150 Mexican Protestants told to Convert to Catholicism or Face Expulsion
A persecution watchdog group has said that local government authorities in a village in Mexico are threatening to kick out 158 Protestant Christians from their community, who have already faced years of persecution and forced starvation.
International Christian Concern reported that officials from the village of Mariano Matamoros have threatened the Protestant Christians in the small Chiapas community, giving them a deadline of November 30 to either reconvert back to Roman Catholicism, or face expulsion.
ICC Advocacy Director Isaac Six noted in a press release that Mexico has ignored rising tensions among religious communities in rural areas for decades.
"Thousands have been displaced and left homeless, simply because they belonged to a religious minority and refused to make financial contributions to religious festivals they did not believe in," Six added.
"For the State and Federal governments of Mexico to ignore this impending threat to more than two dozen families in Mariano Matamoros is egregious, and we call on authorities to take immediate action by publically denouncing the threat as unconstitutional, ordering local police forces to investigate these threats, and to prosecute those responsible for previous attacks on this small Protestant community."
Back in October, ICC reported that the same Christian families were left to starve, following government raids on their farmlands. The local officials have reportedly continued to target the Protestant community, which is a minority compared to the more widespread Catholicism.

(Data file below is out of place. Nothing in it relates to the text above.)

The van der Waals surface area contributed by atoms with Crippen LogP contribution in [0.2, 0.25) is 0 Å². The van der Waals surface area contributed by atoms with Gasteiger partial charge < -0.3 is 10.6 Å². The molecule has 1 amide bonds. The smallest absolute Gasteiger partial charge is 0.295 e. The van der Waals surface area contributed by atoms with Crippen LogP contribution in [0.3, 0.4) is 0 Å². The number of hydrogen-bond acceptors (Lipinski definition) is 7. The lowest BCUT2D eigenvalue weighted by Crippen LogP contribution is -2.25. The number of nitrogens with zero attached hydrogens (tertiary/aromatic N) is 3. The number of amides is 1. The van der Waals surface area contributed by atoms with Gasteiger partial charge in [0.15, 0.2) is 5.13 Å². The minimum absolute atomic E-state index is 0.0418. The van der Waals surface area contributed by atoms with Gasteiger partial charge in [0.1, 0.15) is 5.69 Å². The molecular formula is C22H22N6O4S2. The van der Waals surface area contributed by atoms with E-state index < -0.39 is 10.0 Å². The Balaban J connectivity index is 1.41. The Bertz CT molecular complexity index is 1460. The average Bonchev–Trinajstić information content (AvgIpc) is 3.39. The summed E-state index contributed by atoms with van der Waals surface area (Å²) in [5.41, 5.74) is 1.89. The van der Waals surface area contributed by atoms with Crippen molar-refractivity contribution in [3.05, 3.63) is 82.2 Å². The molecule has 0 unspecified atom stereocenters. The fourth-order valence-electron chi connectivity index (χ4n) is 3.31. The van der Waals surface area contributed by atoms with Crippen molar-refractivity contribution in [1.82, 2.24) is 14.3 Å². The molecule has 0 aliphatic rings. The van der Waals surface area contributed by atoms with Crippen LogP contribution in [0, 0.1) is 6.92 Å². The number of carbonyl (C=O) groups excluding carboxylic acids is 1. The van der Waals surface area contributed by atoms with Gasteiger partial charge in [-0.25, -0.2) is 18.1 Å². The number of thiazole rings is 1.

Protestants in Mariano Matamoros have also been punished by village leaders who have been cutting off their water supply and sewage services.
Luis Herrera, director of the Coordination of Council of Christian Organizations, added that community delegates are threatening to expel the Christians in order to extract concessions from the Chiapas State government.
"According to Mr. Herrera, the community delegates of Mariano Matamoros have been demanding that the State Government of Chiapas construct a paved road that leads from Mariano Matamoros to larger cities in Chiapas since 2009. Village leaders have also asked the state government to pay a fine of 1.5 million pesos ($90,857 USD) to cover the fees that the Christians have failed to pay for refusing to participate in village festivals," the report stated.
Other persecution watchdog groups, such as Open Doors USA, have placed Mexico as 38th on its list of countries where Christians face the most persecution for their faith.
Open Doors states that as a whole, Christians are targeted by criminal organizations and drug cartels, and by indigenous traditional laws in the southern states, which make changing religious denomination hard.
In separate cases, such as one in June in Chichiltepec village in Hidalgo state, Christians were also reportedly threatened with death by a government official who was angry that they met to discuss religious persecution.